Indian Global Challengers Leading Digital Revolution

Digitally influenced spending in India will increase to more than $500 billion by 2025

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BCG has named 17 Indian companies that are driving the digital revolution in emerging markets, as well as globally. India is returning as the fast-growing economy worldwide along many criteria:

GDP: IMF estimates for GDP growth at constant prices show India should grow at 7.4% in 2018. This is the world’s seventh-highest rate.

* Indian companies have an access to a heavily digital consumer base in India: The number of online shoppers in India has been growing by 45 percent p.a. (CAGR 2009–2016) which is the second-highest figure after Indonesia (66 percent).

* Digitally influenced spending in India will increase to more than $500 billion by 2025.

* Indian consumers also have the highest readiness and openness to innovation worldwide: 85 percent of survey respondents reported likeliness to ride in a self-driving car—compared to ~ 30 percent in Europe and the USA.

Meet the 2018 Indian global challengers: Disproportionally large representation of Indian global challengers (17 percent) on the 2018 list reflects the relative size of India’s national economy.

* India is the second most–represented country on the global challengers list and hosts 17 challenger companies—compared to China’s #1 as host to 25 companies on the list.

* These 17 Indian challengers have experienced tremendous revenue growth: 4 times more than S&P 500 companies and keeping margin levels high in the last 5 years.

* However, only 3 percent of unicorn companies come from India, which is still very low compared to China with 33 percent.

* Half of Indian challengers are concentrated in the industrial goods sector, TMT, and health care, which is also very representative.

Indian challengers are going digital: Nowhere is the trend toward digitization more evident than among the 17 Indian challengers who are leveraging digital technologies both to win locally and compete globally with multinationals.

Reviewing the last 5 years of the Indian challengers, BCG sees a major shift toward digital adoption. The majority of Indian global challengers—71 percent compared to the average of 100 global challengers with 59 percent—is leveraging digital capabilities to succeed, in other words, they are either digital natives or significant digital adopters. Indian challengers develop their digital capabilities in three main ways.

* They invest in internal innovation programs and R&D.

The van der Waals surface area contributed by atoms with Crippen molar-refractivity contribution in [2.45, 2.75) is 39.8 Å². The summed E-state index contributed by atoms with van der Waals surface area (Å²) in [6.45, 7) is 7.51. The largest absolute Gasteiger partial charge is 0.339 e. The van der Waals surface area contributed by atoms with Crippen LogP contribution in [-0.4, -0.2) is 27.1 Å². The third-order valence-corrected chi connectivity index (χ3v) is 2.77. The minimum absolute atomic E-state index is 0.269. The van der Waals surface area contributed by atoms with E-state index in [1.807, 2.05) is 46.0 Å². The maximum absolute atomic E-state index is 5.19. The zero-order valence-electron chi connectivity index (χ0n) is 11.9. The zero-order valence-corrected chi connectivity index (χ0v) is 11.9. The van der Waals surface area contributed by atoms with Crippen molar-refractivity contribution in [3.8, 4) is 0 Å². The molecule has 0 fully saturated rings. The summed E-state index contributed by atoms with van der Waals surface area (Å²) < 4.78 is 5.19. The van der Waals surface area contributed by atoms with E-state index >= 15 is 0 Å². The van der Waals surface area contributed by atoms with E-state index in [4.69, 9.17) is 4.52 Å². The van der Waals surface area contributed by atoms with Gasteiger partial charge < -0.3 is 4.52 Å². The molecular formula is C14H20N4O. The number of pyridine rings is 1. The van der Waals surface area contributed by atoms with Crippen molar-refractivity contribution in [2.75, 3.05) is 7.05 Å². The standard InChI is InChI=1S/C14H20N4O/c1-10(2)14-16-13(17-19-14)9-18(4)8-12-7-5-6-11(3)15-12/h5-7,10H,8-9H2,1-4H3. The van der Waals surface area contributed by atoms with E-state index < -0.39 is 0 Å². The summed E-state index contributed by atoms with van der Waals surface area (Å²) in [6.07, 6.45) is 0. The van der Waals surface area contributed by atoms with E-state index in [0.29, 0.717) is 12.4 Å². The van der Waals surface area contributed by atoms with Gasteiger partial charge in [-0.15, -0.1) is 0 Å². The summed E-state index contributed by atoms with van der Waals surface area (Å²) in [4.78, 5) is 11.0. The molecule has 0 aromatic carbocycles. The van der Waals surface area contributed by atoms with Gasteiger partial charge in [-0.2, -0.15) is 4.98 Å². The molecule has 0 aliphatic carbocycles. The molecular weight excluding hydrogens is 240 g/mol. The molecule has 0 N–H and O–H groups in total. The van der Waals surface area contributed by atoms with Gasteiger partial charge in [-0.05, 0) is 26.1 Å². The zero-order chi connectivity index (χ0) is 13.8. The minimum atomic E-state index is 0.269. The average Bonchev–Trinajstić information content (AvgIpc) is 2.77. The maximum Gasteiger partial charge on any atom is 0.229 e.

* They pursue partnerships and join digital ecosystems or establish their own.
* They acquire digital capabilities through M&A and private investments in start-up companies and technologies. All are proving to be highly productive avenues for digital development.

Godrej, Sun Pharmaceuticals, Reliance Industries, and Mahindra & Mahindra are global challengers in 2018 who achieve their leadership positions by leapfrogging their developed-market counterparts and disrupting existing business models.

Godrej Consumer Products uses advanced analytics for better sales decision-making and is building cutting-edge salesforce capabilities through technology-enabled learning. Sun Pharmaceuticals has launched a first-of-its-kind mobile application to connect doctors and patients.

Reliance Industries’ Jio built an extremely low-cost network (based in part on owned rather than rented towers); its costs are less than half its competitors’. The result is a high-quality mobile network that has gained about a 15 percent market share and carries some 1.7 billion gigabytes of data traffic every month (the highest rate in the world) at the lowest prices in the world—0.05 rupees/MB.

Mahindra is leveraging IoE (Internet of Everything) to reduce shop-floor changeover time and tracking manufacturing in real time, which makes them able to significantly improve output quality.

Mahindra Group, the parent company of Mahindra & Mahindra and Tech Mahindra, is pursuing new forms of digital engagement with customers in multiple subsidiaries. A new hotel app accounts for 35 percent of bookings at the company’s hotels and resorts.

An AI-backed advisory portal for farmers was downloaded 200,000 times in its first three months. Capitalizing on the rise of the sharing economy, the company has launched two startups: Trringo, which is known as “Uber for tractors,” and SmartShift, a platform that pools small commercial trucks for sharing.

“Going forward, we believe the Indian global challengers have an outstanding position to capitalize on their strong competitive advantage combined with a number of the defining characteristics of emerging markets,” said Sharad Verma, a BCG senior partner in New Delhi and report co-author.

“The Indian market contains one of the world’s last remaining pools of high demographic and economic growth, which the global challengers can access with efficiency and value-based productivity while developing digitally enabled workforces and leveraging collaboration in digital ecosystems.”

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